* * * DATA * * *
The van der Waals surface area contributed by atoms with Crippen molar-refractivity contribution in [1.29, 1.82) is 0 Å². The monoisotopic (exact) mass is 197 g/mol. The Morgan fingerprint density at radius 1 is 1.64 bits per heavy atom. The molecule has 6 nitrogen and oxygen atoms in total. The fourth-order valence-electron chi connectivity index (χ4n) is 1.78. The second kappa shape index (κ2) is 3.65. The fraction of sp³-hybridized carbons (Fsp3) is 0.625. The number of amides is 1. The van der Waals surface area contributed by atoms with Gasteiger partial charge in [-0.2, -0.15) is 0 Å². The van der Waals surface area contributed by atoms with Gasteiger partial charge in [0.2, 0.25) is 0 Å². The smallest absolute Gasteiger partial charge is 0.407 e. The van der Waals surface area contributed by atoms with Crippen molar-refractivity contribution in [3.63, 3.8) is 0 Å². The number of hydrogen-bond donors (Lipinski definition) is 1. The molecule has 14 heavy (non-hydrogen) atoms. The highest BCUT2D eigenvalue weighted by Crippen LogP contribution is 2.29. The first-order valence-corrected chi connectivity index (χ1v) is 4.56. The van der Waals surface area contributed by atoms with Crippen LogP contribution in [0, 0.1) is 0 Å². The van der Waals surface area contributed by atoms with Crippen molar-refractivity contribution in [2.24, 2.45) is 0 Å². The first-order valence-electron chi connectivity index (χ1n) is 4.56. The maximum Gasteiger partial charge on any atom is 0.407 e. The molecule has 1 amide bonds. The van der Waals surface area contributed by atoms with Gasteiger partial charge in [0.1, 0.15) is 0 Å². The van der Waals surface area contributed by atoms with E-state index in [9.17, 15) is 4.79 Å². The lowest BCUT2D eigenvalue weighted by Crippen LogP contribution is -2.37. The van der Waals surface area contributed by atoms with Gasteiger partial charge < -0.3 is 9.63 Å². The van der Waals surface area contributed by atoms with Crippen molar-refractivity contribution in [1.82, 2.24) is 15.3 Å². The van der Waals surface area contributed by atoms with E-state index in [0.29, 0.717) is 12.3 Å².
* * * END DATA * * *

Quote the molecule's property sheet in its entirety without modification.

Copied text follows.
The van der Waals surface area contributed by atoms with Crippen molar-refractivity contribution in [1.29, 1.82) is 0 Å². The monoisotopic (exact) mass is 197 g/mol. The Morgan fingerprint density at radius 1 is 1.64 bits per heavy atom. The molecule has 6 nitrogen and oxygen atoms in total. The fourth-order valence-electron chi connectivity index (χ4n) is 1.78. The second kappa shape index (κ2) is 3.65. The fraction of sp³-hybridized carbons (Fsp3) is 0.625. The number of amides is 1. The van der Waals surface area contributed by atoms with Gasteiger partial charge in [-0.2, -0.15) is 0 Å². The van der Waals surface area contributed by atoms with Gasteiger partial charge in [0.2, 0.25) is 0 Å². The smallest absolute Gasteiger partial charge is 0.407 e. The van der Waals surface area contributed by atoms with Crippen molar-refractivity contribution in [3.63, 3.8) is 0 Å². The number of hydrogen-bond donors (Lipinski definition) is 1. The molecule has 14 heavy (non-hydrogen) atoms. The highest BCUT2D eigenvalue weighted by Crippen LogP contribution is 2.29. The first-order valence-corrected chi connectivity index (χ1v) is 4.56. The van der Waals surface area contributed by atoms with Crippen LogP contribution in [0, 0.1) is 0 Å². The van der Waals surface area contributed by atoms with Crippen molar-refractivity contribution in [2.24, 2.45) is 0 Å². The first-order valence-electron chi connectivity index (χ1n) is 4.56. The maximum Gasteiger partial charge on any atom is 0.407 e. The molecule has 1 amide bonds. The van der Waals surface area contributed by atoms with Gasteiger partial charge in [0.1, 0.15) is 0 Å². The van der Waals surface area contributed by atoms with E-state index in [9.17, 15) is 4.79 Å². The lowest BCUT2D eigenvalue weighted by Crippen LogP contribution is -2.37. The van der Waals surface area contributed by atoms with Gasteiger partial charge < -0.3 is 9.63 Å². The van der Waals surface area contributed by atoms with Crippen molar-refractivity contribution in [1.82, 2.24) is 15.3 Å². The van der Waals surface area contributed by atoms with E-state index in [0.29, 0.717) is 12.3 Å².